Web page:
Three things with contempt have I treated through life
A soldier that lives upon rapine and strife,
A miser that coffers detestable gains,
And fashions dull puppy, that thing without brains.


The history of Nursery Rhymes is lost in the mist of antiquity. They are a species of literature that cannot now be produced. All juvenile literature worthy the name comes down to us from the dark ages. Children are most conservative in their tastes, for, spite of the floods of new books that are annually written for them, none of them take the place of the old tales. The stories of Jack and Jill, of Cock Robin, and of Little Jack Horner, are immortal. Sing a Song of Sixpence, or Old Mother Hubbard, are lisped by countless thousands, and they promise to stand on the summit of eternity, and see time itself into its grave. Nursery Rhymes are very mysterious things, the secret of their vitality defying analysis. In them nonsense is epitomized, etherialized, and immortalized. They are perfect perorations, inasmuch as nothing can be added to them, nothing substracted from them. Welsh Nursery Rhymes, so far as can be discovered, are sui generis. They are not derived from any other language or people, but are essentially a home product. They have not been imported from another tengue or speech, nor are they exported into any other language. The few specimens that we have been able to collect in Glamorganshire, are not perhaps so rich, or so suggestive of childhood, as the mass of English rhymes; but they are of the soil and race, whilst nearly all Nursery Rhymes in English, German, French, and Italian are derived from one common source the Scandinavia. Were Wales searched over, no doubt a goodly volume of Nursery Rhymes might be collected. Their fault (if any) is in their being too ethical: most of them contain a moral or a lesson.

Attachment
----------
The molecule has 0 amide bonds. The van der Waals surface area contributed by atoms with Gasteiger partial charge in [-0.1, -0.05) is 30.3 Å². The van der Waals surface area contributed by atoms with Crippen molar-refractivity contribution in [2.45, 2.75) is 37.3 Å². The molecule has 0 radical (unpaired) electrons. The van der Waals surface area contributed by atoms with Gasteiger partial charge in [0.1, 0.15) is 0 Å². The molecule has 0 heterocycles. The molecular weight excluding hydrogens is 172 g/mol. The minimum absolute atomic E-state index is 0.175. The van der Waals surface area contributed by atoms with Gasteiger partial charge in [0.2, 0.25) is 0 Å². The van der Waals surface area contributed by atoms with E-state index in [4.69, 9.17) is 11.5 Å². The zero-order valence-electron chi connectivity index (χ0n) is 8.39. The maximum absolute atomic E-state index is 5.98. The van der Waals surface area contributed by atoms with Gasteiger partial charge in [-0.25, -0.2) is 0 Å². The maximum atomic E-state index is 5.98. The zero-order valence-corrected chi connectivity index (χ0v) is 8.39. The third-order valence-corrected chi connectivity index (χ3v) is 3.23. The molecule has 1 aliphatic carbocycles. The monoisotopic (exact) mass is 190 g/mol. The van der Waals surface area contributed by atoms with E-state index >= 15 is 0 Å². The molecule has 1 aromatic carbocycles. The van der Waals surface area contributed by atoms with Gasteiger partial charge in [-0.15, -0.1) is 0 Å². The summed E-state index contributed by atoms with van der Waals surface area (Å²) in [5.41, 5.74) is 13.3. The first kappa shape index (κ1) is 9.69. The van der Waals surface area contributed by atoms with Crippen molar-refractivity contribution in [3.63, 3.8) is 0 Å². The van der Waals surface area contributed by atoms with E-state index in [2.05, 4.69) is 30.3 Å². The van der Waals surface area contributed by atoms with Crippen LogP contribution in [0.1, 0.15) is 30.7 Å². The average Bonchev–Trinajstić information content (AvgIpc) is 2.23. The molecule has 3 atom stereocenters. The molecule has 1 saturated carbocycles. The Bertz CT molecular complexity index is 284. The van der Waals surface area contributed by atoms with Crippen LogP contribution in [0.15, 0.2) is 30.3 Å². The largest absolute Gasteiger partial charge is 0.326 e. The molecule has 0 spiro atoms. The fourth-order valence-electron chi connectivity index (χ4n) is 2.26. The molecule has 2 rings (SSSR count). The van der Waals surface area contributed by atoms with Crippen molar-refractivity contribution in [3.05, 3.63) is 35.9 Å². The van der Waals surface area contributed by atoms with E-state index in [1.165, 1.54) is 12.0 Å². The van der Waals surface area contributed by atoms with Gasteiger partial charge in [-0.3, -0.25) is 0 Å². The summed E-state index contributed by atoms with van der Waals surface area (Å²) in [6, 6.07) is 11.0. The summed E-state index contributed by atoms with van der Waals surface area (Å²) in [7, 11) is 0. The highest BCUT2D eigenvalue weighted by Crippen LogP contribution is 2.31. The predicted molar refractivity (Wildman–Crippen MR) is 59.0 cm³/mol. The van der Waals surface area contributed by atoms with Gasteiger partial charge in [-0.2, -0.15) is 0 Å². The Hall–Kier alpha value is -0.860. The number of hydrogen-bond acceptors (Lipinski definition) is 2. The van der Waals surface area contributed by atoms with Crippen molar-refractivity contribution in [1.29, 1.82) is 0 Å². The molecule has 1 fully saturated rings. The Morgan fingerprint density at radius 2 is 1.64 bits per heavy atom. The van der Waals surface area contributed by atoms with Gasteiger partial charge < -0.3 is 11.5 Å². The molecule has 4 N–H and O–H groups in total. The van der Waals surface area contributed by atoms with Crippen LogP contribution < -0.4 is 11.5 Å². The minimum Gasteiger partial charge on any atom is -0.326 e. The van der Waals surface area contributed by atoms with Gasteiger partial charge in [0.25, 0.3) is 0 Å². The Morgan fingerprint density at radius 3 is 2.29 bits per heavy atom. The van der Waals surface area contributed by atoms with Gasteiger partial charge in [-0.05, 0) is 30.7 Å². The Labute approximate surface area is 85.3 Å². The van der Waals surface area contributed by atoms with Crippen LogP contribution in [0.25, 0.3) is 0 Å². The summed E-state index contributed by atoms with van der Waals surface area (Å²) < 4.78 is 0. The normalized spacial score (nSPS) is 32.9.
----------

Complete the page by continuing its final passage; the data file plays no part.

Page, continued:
There is a time for everything, and there is room for and an age set aside for the enjoyment of fun and nonsense. Many things that are habitually said